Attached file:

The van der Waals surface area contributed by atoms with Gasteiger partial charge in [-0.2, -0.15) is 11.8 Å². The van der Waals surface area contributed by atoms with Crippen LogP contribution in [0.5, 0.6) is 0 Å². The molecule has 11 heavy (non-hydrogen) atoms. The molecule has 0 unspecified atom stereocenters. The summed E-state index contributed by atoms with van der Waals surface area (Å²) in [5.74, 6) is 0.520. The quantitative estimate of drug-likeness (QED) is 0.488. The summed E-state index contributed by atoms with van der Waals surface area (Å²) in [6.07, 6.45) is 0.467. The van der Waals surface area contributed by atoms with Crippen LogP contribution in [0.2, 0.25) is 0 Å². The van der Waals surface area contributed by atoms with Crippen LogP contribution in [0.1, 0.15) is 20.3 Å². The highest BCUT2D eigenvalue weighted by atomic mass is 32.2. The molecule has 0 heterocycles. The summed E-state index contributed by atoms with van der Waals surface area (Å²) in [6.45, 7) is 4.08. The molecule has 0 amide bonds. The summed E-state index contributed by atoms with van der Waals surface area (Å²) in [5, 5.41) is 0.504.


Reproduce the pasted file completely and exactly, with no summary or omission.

The van der Waals surface area contributed by atoms with Gasteiger partial charge in [-0.2, -0.15) is 11.8 Å². The van der Waals surface area contributed by atoms with Crippen LogP contribution in [0.5, 0.6) is 0 Å². The molecule has 11 heavy (non-hydrogen) atoms. The molecule has 0 unspecified atom stereocenters. The summed E-state index contributed by atoms with van der Waals surface area (Å²) in [5.74, 6) is 0.520. The quantitative estimate of drug-likeness (QED) is 0.488. The summed E-state index contributed by atoms with van der Waals surface area (Å²) in [6.07, 6.45) is 0.467. The van der Waals surface area contributed by atoms with Crippen LogP contribution in [0.2, 0.25) is 0 Å². The van der Waals surface area contributed by atoms with Crippen LogP contribution in [0.1, 0.15) is 20.3 Å². The highest BCUT2D eigenvalue weighted by atomic mass is 32.2. The molecule has 0 heterocycles. The summed E-state index contributed by atoms with van der Waals surface area (Å²) in [6.45, 7) is 4.08. The molecule has 0 amide bonds. The summed E-state index contributed by atoms with van der Waals surface area (Å²) in [5, 5.41) is 0.504.